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The Unequal Financial Burden for Black Caregivers | OZY

Carlo St. Juste Jr. is on his way to bring his mother to a hospital appointment when he takes OZY’s call. A part-time acupuncturist and businessman, St. Juste is also the primary caregiver for his 69-year-old mom, who suffers from chronic kidney disease and diabetes. “I’ve organized my time so I can do these things for her,” says St. Juste, 38. Before taking care of his mom, he did the same for his paternal grandmother, so he’s used to the commitment and balance that constant care for loved ones require. But that’s not to say it’s easy. St. Juste, who […]

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Think Debtors Prisons Are a Thing of the Past? Not in Mississippi. | The Marshall Project

A few years ago, I read slave narratives to explore the lives of black agricultural workers after the end of the Civil War. JACKSON, Miss.—During her shifts at a Church’s Chicken, Annita Husband looked like the other employees. She wore the same blue and red polo shirt, greeted the same customers and slung the same fried chicken and biscuits. But after clocking out, Husband, a mother in her 40s, had to wait for a white van with barred windows and the seal of the Mississippi Department of Corrections on its sides. It delivered her to the Flowood Restitution Center, a […]

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The plunder of black wealth in Chicago, captured in film | The Chicago Reporter

Black families in Chicago lost an estimated $4 billion due to predatory contract buying, a Duke University’s Samuel DuBois Cook Center on Social Equity study found. Artist in residence Bruce Orenstein spoke to surviving victims. In just two short decades — while the post World War II housing boom created the wealth of the white middle class — blacks in Chicago were ripped off to the tune of $4 billion on land sale contracts, a common practice at the time that has been since outlawed but whose damage is still felt. A recent study from Duke University’s Samuel DuBois Cook […]

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Making black dollars work for us | The St. Louis American

All holidays in the U.S. are highly commercialized. Christmas is the most commercialized to the tune of $475 billion, according to National Retail Federation estimates. Lost in those billions is a big portion of the $1 trillion-plus spending power of black folks. Our consumerism rarely comes with demands for accountability and respect. Some of us think about how fast our dollars literally fly out of our communities while other ethnic groups’ dollars circulate longer and benefit them more. It really smacked me in a different way when I heard Maggie Anderson speak at a program hosted by the Coalition of […]

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Tracy McGrady Is Launching An Advisory Program To Keep Young Athletes From Going Broke | Forbes

When athletes turn pro, they’re often exposed to the kind of money they never could have imagined—and a newfound need to manage that money responsibly. It can be hard to resist the temptation to spend lavishly and instead start thinking of the future, but that sort of lack of foresight has landed a number of athletes and entertainers in bankruptcy, or worse. Enter Tracy McGrady, who is looking to use his knowledge of the financial world and his experiences as an NBA superstar to begin a financial advisory program to help athletes avoid the financial pitfalls that can be waiting […]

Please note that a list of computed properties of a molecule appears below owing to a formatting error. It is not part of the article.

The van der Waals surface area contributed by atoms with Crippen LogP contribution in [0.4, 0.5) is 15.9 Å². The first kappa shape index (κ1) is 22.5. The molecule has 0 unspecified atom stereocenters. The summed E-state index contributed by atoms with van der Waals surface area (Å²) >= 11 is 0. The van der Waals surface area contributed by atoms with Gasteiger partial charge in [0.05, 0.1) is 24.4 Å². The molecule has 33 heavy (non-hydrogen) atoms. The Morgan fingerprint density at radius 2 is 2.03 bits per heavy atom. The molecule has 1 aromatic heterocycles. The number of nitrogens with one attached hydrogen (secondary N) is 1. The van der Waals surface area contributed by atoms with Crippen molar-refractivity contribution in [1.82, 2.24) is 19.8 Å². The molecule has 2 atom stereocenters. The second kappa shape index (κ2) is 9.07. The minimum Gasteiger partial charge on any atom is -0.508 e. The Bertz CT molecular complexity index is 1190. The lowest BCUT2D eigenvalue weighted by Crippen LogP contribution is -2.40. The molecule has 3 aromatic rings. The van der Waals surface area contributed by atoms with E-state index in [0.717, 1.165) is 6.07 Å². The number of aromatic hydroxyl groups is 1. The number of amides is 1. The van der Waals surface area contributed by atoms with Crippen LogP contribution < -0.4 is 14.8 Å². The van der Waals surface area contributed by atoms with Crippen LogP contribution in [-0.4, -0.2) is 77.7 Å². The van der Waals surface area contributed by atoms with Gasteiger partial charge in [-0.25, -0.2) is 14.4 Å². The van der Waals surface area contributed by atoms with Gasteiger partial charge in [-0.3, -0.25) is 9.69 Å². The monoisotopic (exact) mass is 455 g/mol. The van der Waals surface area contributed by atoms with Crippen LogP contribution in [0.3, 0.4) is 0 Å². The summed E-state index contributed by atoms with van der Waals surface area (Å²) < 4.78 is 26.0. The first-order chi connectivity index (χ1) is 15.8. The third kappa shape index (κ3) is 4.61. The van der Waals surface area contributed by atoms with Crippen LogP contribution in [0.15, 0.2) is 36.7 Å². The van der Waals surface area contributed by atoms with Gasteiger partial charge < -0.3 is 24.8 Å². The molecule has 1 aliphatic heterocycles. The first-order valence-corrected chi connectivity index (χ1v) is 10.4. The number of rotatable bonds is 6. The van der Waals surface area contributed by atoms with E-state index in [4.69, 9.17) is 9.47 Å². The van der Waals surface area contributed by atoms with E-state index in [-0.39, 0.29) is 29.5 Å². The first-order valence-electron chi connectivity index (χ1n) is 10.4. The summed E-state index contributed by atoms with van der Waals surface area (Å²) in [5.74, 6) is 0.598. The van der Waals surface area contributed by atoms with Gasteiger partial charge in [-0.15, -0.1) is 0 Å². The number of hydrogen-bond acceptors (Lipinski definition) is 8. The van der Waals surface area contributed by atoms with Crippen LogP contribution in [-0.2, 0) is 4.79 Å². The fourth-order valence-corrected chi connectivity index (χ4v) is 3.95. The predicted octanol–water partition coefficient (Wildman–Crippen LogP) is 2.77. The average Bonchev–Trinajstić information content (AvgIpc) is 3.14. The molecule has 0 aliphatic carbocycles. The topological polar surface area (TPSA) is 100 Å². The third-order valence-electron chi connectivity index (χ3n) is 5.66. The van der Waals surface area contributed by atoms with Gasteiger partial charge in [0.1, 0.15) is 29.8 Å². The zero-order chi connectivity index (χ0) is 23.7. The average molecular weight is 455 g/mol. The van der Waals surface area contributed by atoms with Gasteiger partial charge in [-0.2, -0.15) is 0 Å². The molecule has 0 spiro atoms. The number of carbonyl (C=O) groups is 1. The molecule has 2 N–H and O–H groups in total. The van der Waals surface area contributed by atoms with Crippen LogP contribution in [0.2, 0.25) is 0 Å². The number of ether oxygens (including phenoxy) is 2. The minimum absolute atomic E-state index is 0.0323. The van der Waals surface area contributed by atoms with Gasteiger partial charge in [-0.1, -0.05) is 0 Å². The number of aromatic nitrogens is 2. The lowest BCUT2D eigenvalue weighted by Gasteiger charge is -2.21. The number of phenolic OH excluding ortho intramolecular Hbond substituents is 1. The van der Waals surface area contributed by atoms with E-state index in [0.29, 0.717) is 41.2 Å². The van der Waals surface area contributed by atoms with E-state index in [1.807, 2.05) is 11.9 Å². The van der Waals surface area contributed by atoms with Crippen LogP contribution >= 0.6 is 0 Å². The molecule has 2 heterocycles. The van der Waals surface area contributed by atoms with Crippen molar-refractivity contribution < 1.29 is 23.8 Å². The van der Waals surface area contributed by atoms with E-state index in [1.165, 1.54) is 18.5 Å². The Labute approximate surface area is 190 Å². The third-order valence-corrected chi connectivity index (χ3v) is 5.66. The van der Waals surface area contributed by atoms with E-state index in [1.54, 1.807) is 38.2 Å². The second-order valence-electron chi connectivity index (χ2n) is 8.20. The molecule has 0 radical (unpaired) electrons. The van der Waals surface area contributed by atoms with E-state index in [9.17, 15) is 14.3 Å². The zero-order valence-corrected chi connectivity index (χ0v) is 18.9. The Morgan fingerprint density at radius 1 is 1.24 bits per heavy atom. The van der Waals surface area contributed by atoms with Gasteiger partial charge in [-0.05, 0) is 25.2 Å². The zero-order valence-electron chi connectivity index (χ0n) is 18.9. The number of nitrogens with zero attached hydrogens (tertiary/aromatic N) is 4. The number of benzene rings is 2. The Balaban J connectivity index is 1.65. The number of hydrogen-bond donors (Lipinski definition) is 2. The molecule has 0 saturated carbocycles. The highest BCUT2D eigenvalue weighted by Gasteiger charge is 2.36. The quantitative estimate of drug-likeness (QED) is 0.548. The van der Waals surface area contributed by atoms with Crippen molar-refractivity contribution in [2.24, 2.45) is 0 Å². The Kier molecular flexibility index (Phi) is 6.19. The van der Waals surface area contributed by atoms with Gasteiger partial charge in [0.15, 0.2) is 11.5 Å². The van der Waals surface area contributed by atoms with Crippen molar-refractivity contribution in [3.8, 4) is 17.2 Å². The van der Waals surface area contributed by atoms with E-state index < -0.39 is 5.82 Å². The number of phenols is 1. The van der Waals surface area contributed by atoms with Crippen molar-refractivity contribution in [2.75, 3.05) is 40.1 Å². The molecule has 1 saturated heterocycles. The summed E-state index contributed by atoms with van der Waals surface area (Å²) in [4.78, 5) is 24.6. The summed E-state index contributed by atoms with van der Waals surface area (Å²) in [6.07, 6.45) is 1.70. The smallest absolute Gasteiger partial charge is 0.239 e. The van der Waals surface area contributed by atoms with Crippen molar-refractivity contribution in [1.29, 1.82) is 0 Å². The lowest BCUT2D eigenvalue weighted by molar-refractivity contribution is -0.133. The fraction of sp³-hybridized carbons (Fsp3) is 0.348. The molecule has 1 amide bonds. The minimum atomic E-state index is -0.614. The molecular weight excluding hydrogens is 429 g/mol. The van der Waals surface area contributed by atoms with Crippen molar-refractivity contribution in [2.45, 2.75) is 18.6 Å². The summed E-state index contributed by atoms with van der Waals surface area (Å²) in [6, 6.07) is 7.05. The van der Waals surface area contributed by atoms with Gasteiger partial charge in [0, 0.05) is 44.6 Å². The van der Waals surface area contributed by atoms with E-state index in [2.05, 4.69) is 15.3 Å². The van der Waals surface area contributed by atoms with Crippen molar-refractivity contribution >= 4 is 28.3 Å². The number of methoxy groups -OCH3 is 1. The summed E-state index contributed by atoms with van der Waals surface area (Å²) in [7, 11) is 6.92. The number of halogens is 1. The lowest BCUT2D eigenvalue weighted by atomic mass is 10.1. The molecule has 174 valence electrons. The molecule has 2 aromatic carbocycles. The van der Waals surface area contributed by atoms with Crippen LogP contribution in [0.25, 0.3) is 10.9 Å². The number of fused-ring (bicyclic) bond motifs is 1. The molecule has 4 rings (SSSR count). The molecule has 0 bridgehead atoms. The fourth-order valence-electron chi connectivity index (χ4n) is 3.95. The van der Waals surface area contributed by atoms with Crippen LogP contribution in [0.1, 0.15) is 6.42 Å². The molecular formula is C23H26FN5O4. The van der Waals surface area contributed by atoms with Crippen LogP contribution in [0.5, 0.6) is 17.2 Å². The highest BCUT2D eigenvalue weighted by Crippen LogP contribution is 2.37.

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Starbucks hires Nzinga Shaw as global Chief Inclusion & Diversity Officer | Face2Face Africa

American coffee company and coffeehouse chain, Starbucks has hired Nzinga Shaw as global chief inclusion and diversity officer. After five years, Shaw exits the Atlanta Hawks and Philips Arena where she has been chief diversity and inclusion officer. “I am overly grateful to the Hawks ownership, CEO Steve Koonin and NBA organization for giving me an opportunity to create internal and external programs with diversity at the core,” Shaw wrote on LinkedIn. Theodora Aidoo, Face2Face Africa Credit: Careergirls.org Full article @ Face2Face Africa Share This +FacebookTwitterMail

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No Shortage of Need | Baltimore Magazine

Homelessness, gross inequities in education, shortages of affordable housing, a lack of job training, few options for underprivileged inner-city youth, and a thriving and deadly drug trade. Are we picking on poor, old, bad-mouthed Baltimore again? Actually, we could be talking about the challenges facing any large American city—check out St. Louis, New Orleans, Detroit, Birmingham, and even Chicago. But in the pages that follow, we look at the Baltimoreans who are wrestling with their hometown problems, not just wringing their hands. And we had no problem finding some great examples of people giving their time, money, and hearts to […]

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Success Comes from Affirming Your Potential | Harvard Business Review

When you see how underrepresented African-Americans are in current leadership roles, it can be easy to get discouraged about their prospects for leadership advancement. Despite a rise in the number of black college and university graduates, just 8% of managers and under 4% of CEOs are black. In the Fortune 500 companies there are currently only three black chief executives, down from a high of 12 in 2002. We, however, are not discouraged. In the course of our research, we have met myriad African-American leaders who, despite being underestimated, underappreciated, and under-resourced, have prospered and achieved incredible success. How do […]

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